Divided by Friday - Modern Memoirs EP
Record Label: Hopeless
Release Date:Oct. 15, 2013
In releasing the Modern Memoirs EP, North Carolina-based trio Divided by Friday has gone on record as admitting that their sole focus was to return to writing pop songs and rekindle their love of chart-toppers like Justin Timberlake and OneRepublic. From start to finish, Modern Memoirs carries far more Tedder than Timberlake. Piano-drenched opener “You Fooled Me” is propulsive and power-packed but undeniably gooey. The band’s sonic output is decidedly light and airy with lots of space, giving vocalist Jose Villaneuva plenty of wiggle room to croon and emote.
A bed of strings and layers of piano accentuate the expertly produced “Free Tonight,” a song dripping with polish, swagger and radio appeal. Bolstered by a towering chorus, this hip-shaking singalong is the first of many moments in which the band has distanced themselves from their back-catalog. Arguably the most complete effort on the EP is “Relapse,” an engaging pop song with a massive chorus and some of Villaneuva’s best vocals to date. The nocturnal and synth-driven “Rhythm of the Room” is a dance effort that is equal parts seductive, silly and sloppy. Clearly a nod to Timberlake, “Rhythm of the Room” manages to trip over itself far too many times to merit repeat listens.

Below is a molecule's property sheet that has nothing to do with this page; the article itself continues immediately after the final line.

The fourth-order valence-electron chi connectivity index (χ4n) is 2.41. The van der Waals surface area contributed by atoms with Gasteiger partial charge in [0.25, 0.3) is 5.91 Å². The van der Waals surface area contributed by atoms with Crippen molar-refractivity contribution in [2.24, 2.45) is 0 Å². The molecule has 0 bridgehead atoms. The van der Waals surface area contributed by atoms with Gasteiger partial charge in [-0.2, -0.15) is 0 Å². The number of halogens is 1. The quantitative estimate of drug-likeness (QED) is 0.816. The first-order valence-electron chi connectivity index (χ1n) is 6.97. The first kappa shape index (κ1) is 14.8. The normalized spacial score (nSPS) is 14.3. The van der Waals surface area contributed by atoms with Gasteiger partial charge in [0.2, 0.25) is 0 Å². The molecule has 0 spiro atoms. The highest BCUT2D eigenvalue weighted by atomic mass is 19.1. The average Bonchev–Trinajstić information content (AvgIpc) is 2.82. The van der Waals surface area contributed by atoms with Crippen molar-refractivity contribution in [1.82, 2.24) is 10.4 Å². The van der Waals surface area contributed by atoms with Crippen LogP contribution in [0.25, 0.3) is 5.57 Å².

On the contrary, the soul-pop groove of “Better Off,” channels Maroon 5 and relates a simple, if not safe, story of a fragmented romance. The EP closes with the open-hearted valentine “Longer Than Forever,” a tender slab of string-laden heart-sleeving that is overly saccharine, if not a bit desperate and self-indulgent. The end result though is aurally pleasing and the band once again shows a definite penchant for Top 40 radio.
That last point is the grand takeaway from the listening experience. If Modern Memoirs has a vice, it’s that the band seems far too concerned with mega-hooks and less concerned with the auxiliary details. The lyrics are at times gag-inducing and the entire veneer is at times too polished, too safe and too simple. Additionally, vocalist Villaneuva sounds way too similar to Patrick Stump on more than one occasion. Normally this kind of compliment is a good thing, but there are times it almost sounds more like mimicry than sincere art. While the disc is light years stronger than anything the band has released to date, there’s still a sense that this is the apex. Whether or not the band can write a better record than this remains to be seen. For now, let the band relish this momentum and see where it takes them. After all, there’s enough radio singsongs on this disc to make a sizable dent in the months and years to come.